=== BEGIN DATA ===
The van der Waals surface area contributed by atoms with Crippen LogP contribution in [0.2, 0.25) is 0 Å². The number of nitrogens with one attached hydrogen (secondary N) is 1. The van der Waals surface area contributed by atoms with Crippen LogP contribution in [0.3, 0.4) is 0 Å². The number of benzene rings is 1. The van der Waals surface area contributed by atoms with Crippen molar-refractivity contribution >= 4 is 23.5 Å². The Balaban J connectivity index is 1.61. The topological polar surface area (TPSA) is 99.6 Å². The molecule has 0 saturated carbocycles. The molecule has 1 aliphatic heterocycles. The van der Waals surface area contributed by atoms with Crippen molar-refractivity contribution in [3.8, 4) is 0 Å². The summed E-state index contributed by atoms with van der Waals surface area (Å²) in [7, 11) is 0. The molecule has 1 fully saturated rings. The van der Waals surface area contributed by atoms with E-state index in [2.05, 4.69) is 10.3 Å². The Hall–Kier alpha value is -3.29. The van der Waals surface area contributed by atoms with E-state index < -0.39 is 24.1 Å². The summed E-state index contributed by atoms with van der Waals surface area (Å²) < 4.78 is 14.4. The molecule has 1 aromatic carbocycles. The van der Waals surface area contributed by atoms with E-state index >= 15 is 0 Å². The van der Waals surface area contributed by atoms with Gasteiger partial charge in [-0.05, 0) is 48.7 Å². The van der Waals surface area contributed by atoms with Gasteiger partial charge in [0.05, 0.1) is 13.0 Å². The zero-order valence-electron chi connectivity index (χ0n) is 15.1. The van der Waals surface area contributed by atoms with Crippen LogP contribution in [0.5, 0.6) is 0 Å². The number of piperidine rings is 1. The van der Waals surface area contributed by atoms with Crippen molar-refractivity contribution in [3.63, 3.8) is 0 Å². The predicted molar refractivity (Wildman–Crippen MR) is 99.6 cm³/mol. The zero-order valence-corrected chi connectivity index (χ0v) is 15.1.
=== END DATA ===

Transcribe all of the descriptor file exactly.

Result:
The van der Waals surface area contributed by atoms with Crippen LogP contribution in [0.2, 0.25) is 0 Å². The number of nitrogens with one attached hydrogen (secondary N) is 1. The van der Waals surface area contributed by atoms with Crippen LogP contribution in [0.3, 0.4) is 0 Å². The number of benzene rings is 1. The van der Waals surface area contributed by atoms with Crippen molar-refractivity contribution >= 4 is 23.5 Å². The Balaban J connectivity index is 1.61. The topological polar surface area (TPSA) is 99.6 Å². The molecule has 0 saturated carbocycles. The molecule has 1 aliphatic heterocycles. The van der Waals surface area contributed by atoms with Crippen molar-refractivity contribution in [3.8, 4) is 0 Å². The summed E-state index contributed by atoms with van der Waals surface area (Å²) in [7, 11) is 0. The molecule has 1 fully saturated rings. The van der Waals surface area contributed by atoms with E-state index in [2.05, 4.69) is 10.3 Å². The Hall–Kier alpha value is -3.29. The van der Waals surface area contributed by atoms with E-state index < -0.39 is 24.1 Å². The summed E-state index contributed by atoms with van der Waals surface area (Å²) < 4.78 is 14.4. The molecule has 1 aromatic carbocycles. The van der Waals surface area contributed by atoms with E-state index >= 15 is 0 Å². The van der Waals surface area contributed by atoms with Gasteiger partial charge in [-0.05, 0) is 48.7 Å². The van der Waals surface area contributed by atoms with Gasteiger partial charge in [0.05, 0.1) is 13.0 Å². The zero-order valence-electron chi connectivity index (χ0n) is 15.1. The van der Waals surface area contributed by atoms with Crippen LogP contribution in [0.5, 0.6) is 0 Å². The number of piperidine rings is 1. The van der Waals surface area contributed by atoms with Crippen molar-refractivity contribution in [3.63, 3.8) is 0 Å². The predicted molar refractivity (Wildman–Crippen MR) is 99.6 cm³/mol. The zero-order valence-corrected chi connectivity index (χ0v) is 15.1.